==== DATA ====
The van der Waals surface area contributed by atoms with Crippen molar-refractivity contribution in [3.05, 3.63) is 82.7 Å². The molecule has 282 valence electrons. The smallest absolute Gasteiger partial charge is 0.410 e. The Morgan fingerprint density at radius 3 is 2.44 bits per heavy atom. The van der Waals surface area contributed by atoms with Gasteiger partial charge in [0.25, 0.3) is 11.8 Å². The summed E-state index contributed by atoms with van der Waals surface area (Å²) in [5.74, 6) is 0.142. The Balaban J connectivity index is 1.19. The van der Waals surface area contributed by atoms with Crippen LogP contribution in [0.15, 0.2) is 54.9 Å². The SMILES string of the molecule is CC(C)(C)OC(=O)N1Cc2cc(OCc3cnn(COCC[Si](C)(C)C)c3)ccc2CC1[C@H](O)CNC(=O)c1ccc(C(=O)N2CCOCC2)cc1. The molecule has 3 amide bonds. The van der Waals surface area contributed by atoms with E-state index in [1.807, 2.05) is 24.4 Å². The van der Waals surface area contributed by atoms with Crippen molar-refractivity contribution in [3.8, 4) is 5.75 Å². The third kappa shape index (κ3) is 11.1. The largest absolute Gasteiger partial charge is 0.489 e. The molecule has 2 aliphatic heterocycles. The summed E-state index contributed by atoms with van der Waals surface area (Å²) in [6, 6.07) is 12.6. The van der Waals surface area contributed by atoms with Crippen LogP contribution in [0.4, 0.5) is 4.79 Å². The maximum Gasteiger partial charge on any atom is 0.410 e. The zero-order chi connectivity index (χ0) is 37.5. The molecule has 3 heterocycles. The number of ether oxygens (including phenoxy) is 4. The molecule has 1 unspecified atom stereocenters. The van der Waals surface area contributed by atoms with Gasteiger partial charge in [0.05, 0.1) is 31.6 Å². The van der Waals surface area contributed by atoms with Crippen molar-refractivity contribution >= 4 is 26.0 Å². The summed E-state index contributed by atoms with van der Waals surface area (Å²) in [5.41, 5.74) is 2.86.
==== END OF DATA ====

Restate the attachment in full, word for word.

The van der Waals surface area contributed by atoms with Crippen molar-refractivity contribution in [3.05, 3.63) is 82.7 Å². The molecule has 282 valence electrons. The smallest absolute Gasteiger partial charge is 0.410 e. The Morgan fingerprint density at radius 3 is 2.44 bits per heavy atom. The van der Waals surface area contributed by atoms with Gasteiger partial charge in [0.25, 0.3) is 11.8 Å². The summed E-state index contributed by atoms with van der Waals surface area (Å²) in [5.74, 6) is 0.142. The Balaban J connectivity index is 1.19. The van der Waals surface area contributed by atoms with Crippen LogP contribution in [0.15, 0.2) is 54.9 Å². The SMILES string of the molecule is CC(C)(C)OC(=O)N1Cc2cc(OCc3cnn(COCC[Si](C)(C)C)c3)ccc2CC1[C@H](O)CNC(=O)c1ccc(C(=O)N2CCOCC2)cc1. The molecule has 3 amide bonds. The van der Waals surface area contributed by atoms with E-state index in [1.807, 2.05) is 24.4 Å². The van der Waals surface area contributed by atoms with Crippen molar-refractivity contribution in [3.8, 4) is 5.75 Å². The third kappa shape index (κ3) is 11.1. The largest absolute Gasteiger partial charge is 0.489 e. The molecule has 2 aliphatic heterocycles. The summed E-state index contributed by atoms with van der Waals surface area (Å²) in [6, 6.07) is 12.6. The van der Waals surface area contributed by atoms with Crippen LogP contribution in [0.4, 0.5) is 4.79 Å². The maximum Gasteiger partial charge on any atom is 0.410 e. The zero-order chi connectivity index (χ0) is 37.5. The molecule has 3 heterocycles. The number of ether oxygens (including phenoxy) is 4. The molecule has 1 unspecified atom stereocenters. The van der Waals surface area contributed by atoms with Gasteiger partial charge in [0.05, 0.1) is 31.6 Å². The van der Waals surface area contributed by atoms with Crippen molar-refractivity contribution >= 4 is 26.0 Å². The summed E-state index contributed by atoms with van der Waals surface area (Å²) in [5.41, 5.74) is 2.86.